Morthole’s UW roommates went on to open Gruner Brothers Brewing in Casper

“UW helped me on my career path, as I had a lot of great teachers in all areas,” he says, fondly remembering an astronomy class, where he drew the phases of the moon from Prexy’s Pasture.

 

man in a chef's coat
Craig Richards. (Photo by Heidi Geldhauser)

Craig Richards, chef and owner of Lyla Lila in Atlanta, Ga.

Favorite thing to cook and eat: fresh pasta.

Craig Richards, originally of Omaha, Neb., worked as a dishwasher and prep cook during college at The Overland as he studied English at UW (’96). In the kitchen, he loved the camaraderie and creativity. After graduation, Richards combined his degree and his side passion in Lawrence, Kan., working at a fine-dining restaurant with a day job as an editor for a publishing company.

After a few years, he decided to commit to cooking full time, working first for chef Lidia Bastianich at her restaurant in Kansas City, then opening Lidia’s Pittsburgh in 2001, where he became executive chef. Richards went on to train in New York City and Italy for several years before moving to Atlanta in 2005. There, he headed three kitchens before becoming vice president of culinary for Rocket Farm Restaurants.

In December 2019, Richards opened his own restaurant, Lyla Lila, where he’s executive chef and managing partner.

“I love the opportunity to make people happy, make them feel at ease and taken care of, and I enjoy the creative side of my work,” he says.

“I think my degree from UW prepared me to be a forward-thinking chef, to not always take the easiest answer to a solution but to analyze and think further about how to solve a problem or create something. I fondly remember some of the professors

I had at UW and the influence they still have on me today.”

Richards makes it a priority to return to Laramie yearly to catch a football game and see friends.

 

woman in a green apron
Angela Peterson. (Photo by Alyssa Blumstein)

Angela Peterson, soon to open a gourmet donut shop in the Denver area called the Shield Maiden

Favorite thing to make: entremets. “They are a French-style layered dessert that is glazed and decorated. The main component is usually a mousse that has layers of some kind of cream, a cake and a crunchy bottom. I love that they are contained in a neat little package but have so much complexity when you cut into them.”

Favorite thing to eat: kouign-amann (Breton cake). “I will eat them any time, any place! That is actually what I am making today at home.”

Angela Peterson graduated from Star Valley High School and earned her bachelor’s degree in management with a minor in Chinese from UW (’12). While her husband earned his Ph.D. in Boulder, Colo., she worked as a 911 dispatcher. When calls died down, the dispatchers liked to watch cooking shows.

“I started baking as a way to manage the stress,” Peterson says. She decided to study baking and pastry arts at Johnson & Wales University in Denver, where she earned an associate degree, then transferred to the Rhode Island campus for her bachelor’s.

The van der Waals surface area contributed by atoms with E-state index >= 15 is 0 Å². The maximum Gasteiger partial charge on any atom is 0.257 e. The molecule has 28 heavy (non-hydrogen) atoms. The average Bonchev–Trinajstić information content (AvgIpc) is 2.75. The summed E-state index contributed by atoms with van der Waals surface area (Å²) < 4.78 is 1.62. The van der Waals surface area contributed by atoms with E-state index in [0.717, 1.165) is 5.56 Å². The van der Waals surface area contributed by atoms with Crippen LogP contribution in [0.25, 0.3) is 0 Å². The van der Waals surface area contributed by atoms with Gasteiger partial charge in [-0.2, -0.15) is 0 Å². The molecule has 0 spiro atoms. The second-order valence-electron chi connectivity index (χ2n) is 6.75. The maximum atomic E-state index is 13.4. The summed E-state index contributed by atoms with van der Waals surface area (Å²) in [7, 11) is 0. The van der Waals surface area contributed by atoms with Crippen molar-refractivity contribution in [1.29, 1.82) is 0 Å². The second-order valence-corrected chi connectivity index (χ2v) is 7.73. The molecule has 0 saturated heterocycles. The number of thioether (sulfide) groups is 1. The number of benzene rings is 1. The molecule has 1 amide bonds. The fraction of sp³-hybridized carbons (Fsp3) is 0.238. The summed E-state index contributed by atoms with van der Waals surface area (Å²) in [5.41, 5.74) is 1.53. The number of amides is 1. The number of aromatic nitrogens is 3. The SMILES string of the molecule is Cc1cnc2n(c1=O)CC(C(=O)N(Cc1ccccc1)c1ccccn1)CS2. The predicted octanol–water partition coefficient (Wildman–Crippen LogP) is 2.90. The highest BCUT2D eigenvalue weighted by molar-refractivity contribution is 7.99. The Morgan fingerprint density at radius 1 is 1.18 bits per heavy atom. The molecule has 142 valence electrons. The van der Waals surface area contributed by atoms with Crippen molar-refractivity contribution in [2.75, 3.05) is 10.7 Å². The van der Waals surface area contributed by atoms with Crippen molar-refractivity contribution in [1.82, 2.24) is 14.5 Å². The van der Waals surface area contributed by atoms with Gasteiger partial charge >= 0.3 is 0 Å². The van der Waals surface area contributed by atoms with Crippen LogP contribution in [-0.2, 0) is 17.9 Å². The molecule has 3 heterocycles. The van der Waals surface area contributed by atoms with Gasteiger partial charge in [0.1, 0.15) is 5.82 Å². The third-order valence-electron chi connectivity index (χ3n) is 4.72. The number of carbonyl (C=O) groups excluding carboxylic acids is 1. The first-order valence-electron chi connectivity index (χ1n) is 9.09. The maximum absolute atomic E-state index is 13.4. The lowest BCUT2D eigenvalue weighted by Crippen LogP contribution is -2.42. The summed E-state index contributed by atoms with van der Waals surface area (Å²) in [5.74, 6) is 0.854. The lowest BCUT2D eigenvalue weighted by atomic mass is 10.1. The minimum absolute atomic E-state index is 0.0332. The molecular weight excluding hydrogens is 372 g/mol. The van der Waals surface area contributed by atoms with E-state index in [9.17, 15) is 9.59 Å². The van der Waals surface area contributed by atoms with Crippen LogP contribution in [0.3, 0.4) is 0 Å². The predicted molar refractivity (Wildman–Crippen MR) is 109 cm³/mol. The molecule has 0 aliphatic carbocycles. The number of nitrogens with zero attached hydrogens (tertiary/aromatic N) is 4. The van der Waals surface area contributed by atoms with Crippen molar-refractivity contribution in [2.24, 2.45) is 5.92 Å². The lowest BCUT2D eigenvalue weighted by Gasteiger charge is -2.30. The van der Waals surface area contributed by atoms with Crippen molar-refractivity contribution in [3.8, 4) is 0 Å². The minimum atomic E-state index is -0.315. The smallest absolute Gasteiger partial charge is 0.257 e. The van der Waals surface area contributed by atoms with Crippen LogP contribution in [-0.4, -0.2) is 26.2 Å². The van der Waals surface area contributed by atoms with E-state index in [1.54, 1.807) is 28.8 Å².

“I have always been a creative person,” she says. “I am a chef, but I think I am more so an artist who chooses to express myself through food. You have so much control over the texture and mouthfeel, the color, the flavor and the aroma. Food has such a magical way of sparking people’s memories and associations. You can really connect with people through these shared experiences and memories.”

After culinary school, Peterson worked for a number of celebrated chefs in the Boston area, including James Beard-Award-winning chef Jody Adams at Trade and two-time Food Network finalist Joshua Livsey at Harvest. She then became a pastry chef at Catalyst Restaurant and then at Fox & the Knife under James Beard-Award-winning chef Karen Akunowicz.

“I found that my passion is ice cream and frozen desserts,” Peterson says. “I decided in January that I wanted to move back to the Rocky Mountains and open my own place where I could focus on frozen desserts and bring some pastry love with me.” The business will offer donuts first and then add ice cream and frozen desserts later. Keep your eye out for her new addition in the Denver area soon, and follow her at bakingwithintention.weebly.com.

“I don’t think I have the words to express how much UW prepared me for this journey,” she says, adding that her management degree helps her in the kitchen with everything from inventory to cost sheets and sales, plus managing a staff and production. “I am so grateful that I studied at UW and had incredible professors. I hope that they read this and are able to come into my shop when it opens and taste the fruits of their dedication to teaching and inspiring their students.”

 

man leaning on a tree
Benjamin Huber. (Photo by Kenzie Hassey)

Benjamin Huber, freelance chef in Denver, Colo.

Favorite thing to cook and eat: lamb. “It’s what I grew up with, tied to so many significant memories and celebrations.”

Ben Huber grew up raising sheep and cattle on the family feedlot in Worland, Wyo.

“My earliest memories of food service come from cooking together as a family to promote lamb and beef with the stock and wool growers communities,” he says. “My passion for food and people grew as I started to get recognition at 4-H baking competitions and work in local restaurants.”